Felipe Vargas

Felipe Vargas was born in Colombia, grew up in South Florida, and is an undergraduate student at USC Film School. Ultimately, Felipe hopes to make content in his own realm of magical realism – dreamlike dramas with a sprinkle of science-fiction, fantasy, or horror. His ethereal stories, heavily influenced by Latin American writers, blend dreams and memories. He recently co-edited an award-winning documentary feature film on the poaching crisis in Africa, Breaking Their Silence, told through the perspective of women on the frontline. He is currently directing an experimental science-fiction short film and a horror-fantasy short film, as well as a four-part commercial campaign. Felipe’s work has been honored with awards at over thirty national and internation film festivals. He has recently interned at Annapurna Pictures, Pantelion Films, Showtime Networks, and Blumhouse Productions.

Dust Films


Q & A

If the world you created in your film became a reality, is that a world you would want to live in? Is there a Sci-Fi world you’d buy a one-way ticket to?

When faced with the unpredictability and uncertainty of life, it’s nice to think there’s someone on your side, gently guiding and helping you. A quiet and powerful force molding our fate and connecting us all. Who knows, maybe there is. Although I doubt it’s a girl snapping and blowing at a tv screen. But at some point, would we lose some grasp on our free will and individuality? Very rarely do great sci-fi worlds create a world you’d want to live in (where’s the drama in that?) but I’d love to stop by that room at the end of 2001: A Space Odyssey. Then maybe be reborn as a giant baby.

Name a Sci-Fi character you relate to on a spiritual level? Who is your Sci-Fi spirit animal/spirit alien?

Joel in Eternal Sunshine. A little introverted, a little out there, with all sorts of mixed-up memories.

Friend or Foe: humanoid robots with advanced artificial intelligence? What if robots start making their own Sci-Fi films? Will you support them in their endeavors?

It depends. Are these C3P0s or Terminator humanoid robots? Regardless, I think I’ll try to be their friends. Definitely will support their cinematic endeavors, although not sure how happy C3P0 or The Terminator would be sitting in a director’s chair and making movies.

You’ve gotta go through some bad ideas to get to the good ones. Tell us one of your bad ideas. How do you get past the bad ones to find your spark?

The first draft started in an Amish community, where if people disobeyed “The Guide” and her will, their heads would explode. Like literally explode... I’ve found it’s better to start really wacky and out of the box before scaling back. I don’t know if there’s such a thing as a bad idea - I just pursue the ideas that I connect with and am passionate about. And if an idea really excites me, then I can’t stop thinking about it, and day by day you’ll pick up little supplemental ideas here and there until it’s a fleshed out vision.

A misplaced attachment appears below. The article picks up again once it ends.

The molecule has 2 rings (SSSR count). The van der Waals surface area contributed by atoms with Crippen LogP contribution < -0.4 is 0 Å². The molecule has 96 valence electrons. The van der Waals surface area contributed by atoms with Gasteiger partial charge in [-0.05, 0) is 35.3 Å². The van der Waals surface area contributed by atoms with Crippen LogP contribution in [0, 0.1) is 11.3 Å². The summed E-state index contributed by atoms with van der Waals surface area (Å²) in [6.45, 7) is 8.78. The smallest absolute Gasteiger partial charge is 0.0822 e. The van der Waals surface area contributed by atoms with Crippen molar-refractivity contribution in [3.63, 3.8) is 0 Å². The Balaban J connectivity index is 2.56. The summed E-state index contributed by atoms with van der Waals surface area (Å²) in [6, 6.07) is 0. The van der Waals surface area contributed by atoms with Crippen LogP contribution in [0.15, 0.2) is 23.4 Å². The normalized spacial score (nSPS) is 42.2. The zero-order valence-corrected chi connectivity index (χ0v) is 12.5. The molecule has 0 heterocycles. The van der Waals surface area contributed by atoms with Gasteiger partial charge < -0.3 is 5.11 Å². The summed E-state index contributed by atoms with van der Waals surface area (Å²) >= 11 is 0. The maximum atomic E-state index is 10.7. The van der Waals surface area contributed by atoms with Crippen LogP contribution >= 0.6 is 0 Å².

Do you consider yourself part of a sci-fi community? Or when your brain is in the future and your body’s in the present, is that isolating?

I’m an avid DUST fan and sci-fi movie buff. Thinking up sci-fi or fantasy ideas is the complete opposite of isolating. It feels like coming up with ideas and daydreaming is a place of comfort - where the imagination is boundless and you can create. These ideas ultimately put us in touch with ourselves and can offer an objective perspective on the present day world around us.

Do you consider yourself more of an analog or digital person? What kind of balance do strike between the two? Is there a disconnect between the technology you make films about and the technology that you make films with?

The pyramid of screen was meant to capture a wide array of eras and technologies from the 20th and 21st century - a potpourri of screens. We were able to acquire items from a 1920s radio, to a ‘90s television left by the side of the street (which took five people to carry), to a modern smartphone. Everything from radio to analog to digital. Would’ve loved to add holograms and future technologies to the screens too, if budget allowed… As a student, access to digital cameras and nonlinear editing has facilitated the process and increased access, especially for our low-budget projects.

When you’re creating the props and sets that make a new world, where do you look for inspiration? How do you create objects that are relatable but unfamiliar?

For this film, our main set was The Void. An other-worldy, vast, dark realm. An intersection between the sublime and technological. Very still and sterile. And on a tiny budget, we used darkness and visual effects to our advantage, in order to create this world which The Girl inhabits. The film’s biggest inspirations were 2001: A Space Odyssey, Blade Runner, Citizen Kane, and Up. We also looked at a lot of Renaissance Art and their incorporation of spirituality. I think movies only go so far as inspiration, and often lead to pastiche. Originality comes from incorporating these artistic inspirations with one’s one life and experiences and ideas.

Lightning round: Star Wars or Star Trek? Philip K. Dick or William S. Burroughs? Practical or CGI? Dystopia or Utopia? Post Apocalypse or Pre Apocalypse?

Star Wars Philip K Dick Practical Dystopia Pre Apocalypse